The San Diego Union-Tribune: Levin to introduce bill giving San Onofre nuclear waste ‘top priority’ from feds
April 16, 2019
In The News
By: Rob Nikolewski
A freshman member of Congress announced Tuesday that he will introduce legislation aimed at making sure the 3.55 million pounds of nuclear waste at the San Onofre Nuclear Generating Station, also known as SONGS, “receives top priority” when the federal government finally finds a place -- or places -- to deposit the roughly 80,000 metric tons of spent fuel piling up at reactor sites across the country.
“Ultimately, the safest thing for our region is to move the nuclear waste at SONGS to a site that is not surrounded by millions of people and threatened by earthquakes and sea level rise,” said Rep. Mike Levin, D-San Juan Capistrano.
Though it has never been set in stone, an “oldest fuel first” standard has been accepted by some in the U.S. nuclear industry.
In essence, the standard means priority will be given to spent fuel that was produced earlier, rather than later, by nuclear plants generating electricity for the nation over the decades.
But if Levin’s bill becomes law, the old standard would be replaced and new criteria would be established to determine which sites would move to the front of the queue.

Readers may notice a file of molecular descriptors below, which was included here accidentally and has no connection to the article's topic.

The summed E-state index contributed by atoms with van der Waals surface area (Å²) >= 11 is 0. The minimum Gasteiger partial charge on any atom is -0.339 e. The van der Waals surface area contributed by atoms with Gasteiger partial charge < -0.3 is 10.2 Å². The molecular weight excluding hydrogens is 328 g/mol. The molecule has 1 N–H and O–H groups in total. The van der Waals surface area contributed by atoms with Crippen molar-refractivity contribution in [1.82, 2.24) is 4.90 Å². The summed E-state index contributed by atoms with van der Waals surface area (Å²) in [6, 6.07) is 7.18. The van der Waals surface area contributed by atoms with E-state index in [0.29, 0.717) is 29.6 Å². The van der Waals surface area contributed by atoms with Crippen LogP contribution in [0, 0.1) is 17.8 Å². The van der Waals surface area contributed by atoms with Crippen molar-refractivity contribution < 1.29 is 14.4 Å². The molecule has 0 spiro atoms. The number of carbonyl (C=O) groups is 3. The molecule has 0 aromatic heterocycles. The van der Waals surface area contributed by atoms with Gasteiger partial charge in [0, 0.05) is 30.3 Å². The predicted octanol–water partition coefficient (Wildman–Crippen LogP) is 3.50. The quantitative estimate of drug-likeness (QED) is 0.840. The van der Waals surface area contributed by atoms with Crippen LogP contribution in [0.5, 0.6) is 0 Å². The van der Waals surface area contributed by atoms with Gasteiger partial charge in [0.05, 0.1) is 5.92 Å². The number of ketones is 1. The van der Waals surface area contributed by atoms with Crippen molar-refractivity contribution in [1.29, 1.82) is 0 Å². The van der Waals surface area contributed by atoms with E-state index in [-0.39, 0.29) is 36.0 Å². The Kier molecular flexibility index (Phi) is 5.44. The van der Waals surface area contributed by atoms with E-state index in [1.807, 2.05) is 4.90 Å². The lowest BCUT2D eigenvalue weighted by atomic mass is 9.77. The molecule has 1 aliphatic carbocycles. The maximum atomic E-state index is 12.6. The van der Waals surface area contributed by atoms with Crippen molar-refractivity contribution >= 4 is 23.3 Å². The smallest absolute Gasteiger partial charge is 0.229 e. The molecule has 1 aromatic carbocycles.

Levin made the announcement after completing a tour of SONGS with another House of Representatives freshman, Rep. Harley Rouda, D-Laguna Beach, who is also chairman of the House Subcommittee on Environment. Officials from Southern California Edison, the operator of SONGS, hosted the tour.
“With (Levin’s) legislation, we will begin the process of doing what we should have done decades ago,” Rouda told reporters as he stood with Levin, overlooking two dry storage facilities at SONGS that hold canisters filled with spent fuel assemblies.
In what will be called the Spent Fuel Prioritization Bill, Levin’s legislation would give priority to waste:
- from decommissioned plants or those in the process of being decommissioned -- in other words, plants that no longer generate electricity
- located near dense population centers, and
- where there is an earthquake hazard
SONGS would qualify under all three of the criteria. It has not produced electricity since 2012 and is being decommissioned; some 8.4 million people live in a 50-mile radius of the plant in a region with a history of seismic activity.
When asked if SONGS would be at the top of the list under the parameters of his bill, Levin said, “I’m fairly certain that we’re the only site quite like it.”
Levin, who replaced longtime District 49 congressman Darrell Issa, R-Vista, said his legislation would supersede the “oldest first” principle.
“There are certain sites that are truly different,” he said. “We probably shouldn’t have had a nuclear power plant here in the first place but now that we do and we’re stuck with 1,600 (metric) tons of radioactive spent nuclear fuel, we better do everything we can to prioritize.”
Despite a polarized atmosphere on Capitol Hill, Levin and Rouda expressed optimism that the bill can make some headway.